In The Emoji Movie, a malfunctioning Meh emoji named Gene (T.J. Miller) escapes from a text app so he can be reprogrammed (and subsequently saved from deletion) by an infamous hacker. He travels though a teenager's smartphone with a washed-up High-Five emoji (James Corden) who hopes the hacker can make him popular again.
We went to see The Emoji Movie at 9:30AM at a Times Square movie theater, just so the experience would be a little bit worse than it had to be. We don’t recommend you see the movie, but we do recommend you understand it, for your own protection. With that in mind, we’ve broken down this movie into the emotions it will make you feel, and because we love a theme, we did it with emoji.
[red X emoji]
Warning: Emoji Movie spoilers, all the way up to the end of the film, lie ahead.
The Emoji Movie opens with a voiceover from T.J. Miller proselytizing about the glory of the smartphone, which, as it turns out, is not a great way to start a movie. “The world we live in,” he says, referring to a smartphone, “it’s so wonderful, mysterious, and magical.” Of course, his magical world will soon be blown to metaphorical smithereens by a deranged Smiley Face Emoji and her army of bots. The Emoji Movie never decides whether technology will ruin our lives or save them, but it remains convinced it has to be one or the other.
The smartphone owner, named Alex, sits in a history class while his teacher rambles on about hieroglyphics. The teacher asks the class what hieroglyphics remind them of, winking so hard his eyeball almost pops out of the side of his head. They remain silent, pubescent, transfixed by their phones. The audience strains to keep the answer to themselves. The audience pleads with the class to answer the question, but they are so dumb, they have no idea what he could mean.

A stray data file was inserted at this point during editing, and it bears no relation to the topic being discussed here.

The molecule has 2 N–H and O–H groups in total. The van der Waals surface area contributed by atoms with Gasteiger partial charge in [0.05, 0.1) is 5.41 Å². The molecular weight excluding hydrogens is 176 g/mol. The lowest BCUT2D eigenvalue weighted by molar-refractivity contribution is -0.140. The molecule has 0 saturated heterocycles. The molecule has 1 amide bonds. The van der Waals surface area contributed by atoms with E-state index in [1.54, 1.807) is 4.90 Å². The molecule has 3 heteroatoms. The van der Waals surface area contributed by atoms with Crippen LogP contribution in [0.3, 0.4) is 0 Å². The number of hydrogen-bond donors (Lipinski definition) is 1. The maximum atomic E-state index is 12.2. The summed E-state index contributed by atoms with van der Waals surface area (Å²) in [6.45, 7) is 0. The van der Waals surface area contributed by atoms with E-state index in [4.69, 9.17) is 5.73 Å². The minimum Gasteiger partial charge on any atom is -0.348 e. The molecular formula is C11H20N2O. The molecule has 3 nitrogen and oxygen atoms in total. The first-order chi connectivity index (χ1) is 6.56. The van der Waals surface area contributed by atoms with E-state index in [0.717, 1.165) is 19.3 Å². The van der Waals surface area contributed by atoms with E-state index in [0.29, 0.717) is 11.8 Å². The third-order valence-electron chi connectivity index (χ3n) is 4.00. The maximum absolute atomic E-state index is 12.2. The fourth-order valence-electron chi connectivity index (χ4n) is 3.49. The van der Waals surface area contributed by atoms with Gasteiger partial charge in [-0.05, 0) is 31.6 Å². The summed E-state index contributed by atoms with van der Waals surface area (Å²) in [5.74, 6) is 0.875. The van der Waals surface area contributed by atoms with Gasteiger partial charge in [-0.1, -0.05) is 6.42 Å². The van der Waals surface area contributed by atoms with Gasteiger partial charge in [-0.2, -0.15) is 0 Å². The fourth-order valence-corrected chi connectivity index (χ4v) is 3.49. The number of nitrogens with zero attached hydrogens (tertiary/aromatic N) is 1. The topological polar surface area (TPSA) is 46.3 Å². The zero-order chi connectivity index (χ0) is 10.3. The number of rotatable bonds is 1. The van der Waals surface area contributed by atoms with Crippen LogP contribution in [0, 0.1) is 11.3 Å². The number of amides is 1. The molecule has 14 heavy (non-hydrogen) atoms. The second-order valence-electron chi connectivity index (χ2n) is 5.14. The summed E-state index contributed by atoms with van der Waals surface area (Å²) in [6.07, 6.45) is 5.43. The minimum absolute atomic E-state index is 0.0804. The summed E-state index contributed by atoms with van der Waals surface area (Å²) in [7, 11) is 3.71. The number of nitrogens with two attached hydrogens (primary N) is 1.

Meanwhile, Alex asks his snotty friend what he should text to his crush Addie, in response to something she said earlier that day. What she texted was never revealed, but Alex decides to send a single emoji in response. “Words aren’t cool,” his friend says, in a perfect bit of dialogue that effortlessly captures how teens really feel. Words aren’t cool echoes into the back of the theater and reverberates off the skulls of adults, now terrified, unsure their mindless spawn can even speak a verbal language.
The thumbs-up emoji has abs.
Hi-5 takes Gene to the Loser Lounge, a place in Alex’s messaging app where all the rarely used emoji, like the Fishcake, Grandma, and Broom all hang out and think about their pointless, idiotic emoji lives. Here, the writers had a chance to be thoughtful or maybe even sweet. What’s it like to be an outcast emoji? Are you always waiting for some niche meme to bring you to the app’s surface? Instead, they toss in a “Bye, Felicia” joke, confirming they don’t know who this movie is for, or what year it is.
[Monkey Covering his Mouth Emoji]
Gene and Hi-5 go into the “piracy app,” a grungy dive bar populated by internet trolls, spam, and the animated members of Twisted Sister. (You know, all that classic hacker stuff.) They finally meet a hacker named Jailbreak, and, in the greatest twist in cinematic history, the hacker turns out to be a woman.